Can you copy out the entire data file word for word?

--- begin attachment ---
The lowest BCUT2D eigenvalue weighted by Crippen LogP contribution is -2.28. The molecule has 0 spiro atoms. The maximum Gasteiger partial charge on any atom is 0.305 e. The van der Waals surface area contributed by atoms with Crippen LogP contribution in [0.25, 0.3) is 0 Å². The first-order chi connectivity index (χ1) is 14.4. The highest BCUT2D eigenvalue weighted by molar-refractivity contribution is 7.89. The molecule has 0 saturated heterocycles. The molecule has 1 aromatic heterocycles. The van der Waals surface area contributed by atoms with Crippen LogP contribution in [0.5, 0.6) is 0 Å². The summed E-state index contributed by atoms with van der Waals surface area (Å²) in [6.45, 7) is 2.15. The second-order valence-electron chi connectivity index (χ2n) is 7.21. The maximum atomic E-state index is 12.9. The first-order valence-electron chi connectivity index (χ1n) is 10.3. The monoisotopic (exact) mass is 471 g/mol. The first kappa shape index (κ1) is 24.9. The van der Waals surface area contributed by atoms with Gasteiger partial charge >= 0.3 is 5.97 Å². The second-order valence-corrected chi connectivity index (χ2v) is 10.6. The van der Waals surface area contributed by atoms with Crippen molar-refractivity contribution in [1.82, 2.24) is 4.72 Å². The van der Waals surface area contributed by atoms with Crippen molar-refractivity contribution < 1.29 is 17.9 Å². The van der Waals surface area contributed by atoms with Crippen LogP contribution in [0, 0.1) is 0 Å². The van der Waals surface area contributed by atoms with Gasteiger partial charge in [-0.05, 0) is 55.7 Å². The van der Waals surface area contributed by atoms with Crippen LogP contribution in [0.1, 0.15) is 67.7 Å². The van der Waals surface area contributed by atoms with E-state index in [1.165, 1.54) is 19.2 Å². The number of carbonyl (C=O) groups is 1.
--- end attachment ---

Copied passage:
The lowest BCUT2D eigenvalue weighted by Crippen LogP contribution is -2.28. The molecule has 0 spiro atoms. The maximum Gasteiger partial charge on any atom is 0.305 e. The van der Waals surface area contributed by atoms with Crippen LogP contribution in [0.25, 0.3) is 0 Å². The first-order chi connectivity index (χ1) is 14.4. The highest BCUT2D eigenvalue weighted by molar-refractivity contribution is 7.89. The molecule has 0 saturated heterocycles. The molecule has 1 aromatic heterocycles. The van der Waals surface area contributed by atoms with Crippen LogP contribution in [0.5, 0.6) is 0 Å². The summed E-state index contributed by atoms with van der Waals surface area (Å²) in [6.45, 7) is 2.15. The second-order valence-electron chi connectivity index (χ2n) is 7.21. The maximum atomic E-state index is 12.9. The first-order valence-electron chi connectivity index (χ1n) is 10.3. The monoisotopic (exact) mass is 471 g/mol. The first kappa shape index (κ1) is 24.9. The van der Waals surface area contributed by atoms with Gasteiger partial charge >= 0.3 is 5.97 Å². The second-order valence-corrected chi connectivity index (χ2v) is 10.6. The van der Waals surface area contributed by atoms with Crippen molar-refractivity contribution in [1.82, 2.24) is 4.72 Å². The van der Waals surface area contributed by atoms with Crippen molar-refractivity contribution < 1.29 is 17.9 Å². The van der Waals surface area contributed by atoms with Crippen LogP contribution in [0, 0.1) is 0 Å². The van der Waals surface area contributed by atoms with Gasteiger partial charge in [-0.05, 0) is 55.7 Å². The van der Waals surface area contributed by atoms with Crippen LogP contribution in [0.1, 0.15) is 67.7 Å². The van der Waals surface area contributed by atoms with E-state index in [1.165, 1.54) is 19.2 Å². The number of carbonyl (C=O) groups is 1.